Which kind of sounds like he's saying Apple got sued by the DOJ because Apple didn't sue Amazon. It remains to be seen how the appellate judges take that argument.
Image made with help from Shutterstock.
Next: Wrong Standards, Laughing at the Judge, and the Power of Words
Wrong Standards, Laughing at the Judge, and the Power of Words
Philip Elmer-Dewitt (PED) has been covering this case in-person for Fortune since the beginning. He was on hand for Monday's hearing, and he noted that Malcolm Stewart tried to compare Apple to a drug delivery driver. In this analogy, the publishers were jonesing for a fix from Amazon's chokehold on the market, and Apple was carrying illegal narcotics (a price-fixing scheme) to them.
Judge Dennis Jacobs dismissed this argument with a joke, saying, that the narcotics industry was one of the few "industries in which the law does not look with favor on new entrants."
It's seldom good when an appeals court judge makes fun of your argument.
PED also noted that two of the judges—Jacobs and Lohier—felt that Judge Denise Cote used the wrong standard when considering the case. The technical wording for it is that she used the "per se illegal" standard, which essentially means that Apple should be considered guilty for price fixing, the end. Instead, they suggested Judge Cote should have used the "rule of reason" standard, which means pulling your head out of your nether regions and looking at the case from a logical standpoint.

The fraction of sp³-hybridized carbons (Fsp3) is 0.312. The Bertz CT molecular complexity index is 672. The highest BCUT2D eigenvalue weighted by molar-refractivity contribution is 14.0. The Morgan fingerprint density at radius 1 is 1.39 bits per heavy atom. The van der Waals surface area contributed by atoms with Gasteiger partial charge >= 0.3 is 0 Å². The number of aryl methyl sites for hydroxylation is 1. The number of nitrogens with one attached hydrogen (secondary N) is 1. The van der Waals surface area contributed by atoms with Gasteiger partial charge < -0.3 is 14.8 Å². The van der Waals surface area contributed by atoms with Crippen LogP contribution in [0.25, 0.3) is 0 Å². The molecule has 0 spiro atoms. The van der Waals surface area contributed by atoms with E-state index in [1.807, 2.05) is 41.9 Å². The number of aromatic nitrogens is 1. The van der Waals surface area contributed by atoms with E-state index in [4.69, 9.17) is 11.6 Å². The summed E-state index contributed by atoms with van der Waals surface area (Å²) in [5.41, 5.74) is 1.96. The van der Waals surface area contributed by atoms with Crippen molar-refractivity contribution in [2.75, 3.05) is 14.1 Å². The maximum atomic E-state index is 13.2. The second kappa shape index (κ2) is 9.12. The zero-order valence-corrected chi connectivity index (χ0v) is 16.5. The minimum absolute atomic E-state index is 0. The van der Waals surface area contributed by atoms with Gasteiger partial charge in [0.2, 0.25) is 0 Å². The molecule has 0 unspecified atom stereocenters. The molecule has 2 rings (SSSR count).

i.e. Amazon was a predatory monopolist, and Apple was a new entrant to the market bringing competition, which in the long run is far, far better for consumers.
What Are Words For?
As I noted in the top of this piece, it's dangerous predicting an appellate or Supreme Court decision based on questioning from the judges. It seems a better-than-average chance, though, that Monday's shellacking of the DOJ's attorney by Judge Jacobs coupled with less-vociferous, but still doubtful questioning from Judge Lohier are good signs for Apple.
Even more important are the uses of "monopoly" and "predatory pricing" to describe Amazon. Price fixing is usually—but not always—illegal. One of those exceptions, as laid out in a friend-of-the-court brief Judge Cote ignored, is when a market is controlled by a monopolist. In such a case, the DOJ's own guidelines allow for horizontal price fixing if it will, "create efficiencies in the operation of a market."
It was always difficult to understand why the DOJ brought this case against Apple, let alone how Apple was convicted. Monday's 80-minute hearing suggest at least two of three judges hearing the appeal are just as mystified.
But even if that's the case and the District Court overturns Apple's conviction, the third judge—Debra Ann Livingstone—could still play a major role. She could write a dissent that bolsters any appeal from the DOJ, or she could even convince the other two judges they're wrong.
A lot of research and considered thinking goes on behind the scenes on any appellate decision, and this case is expected to take another six months before the three-member panel released its decision.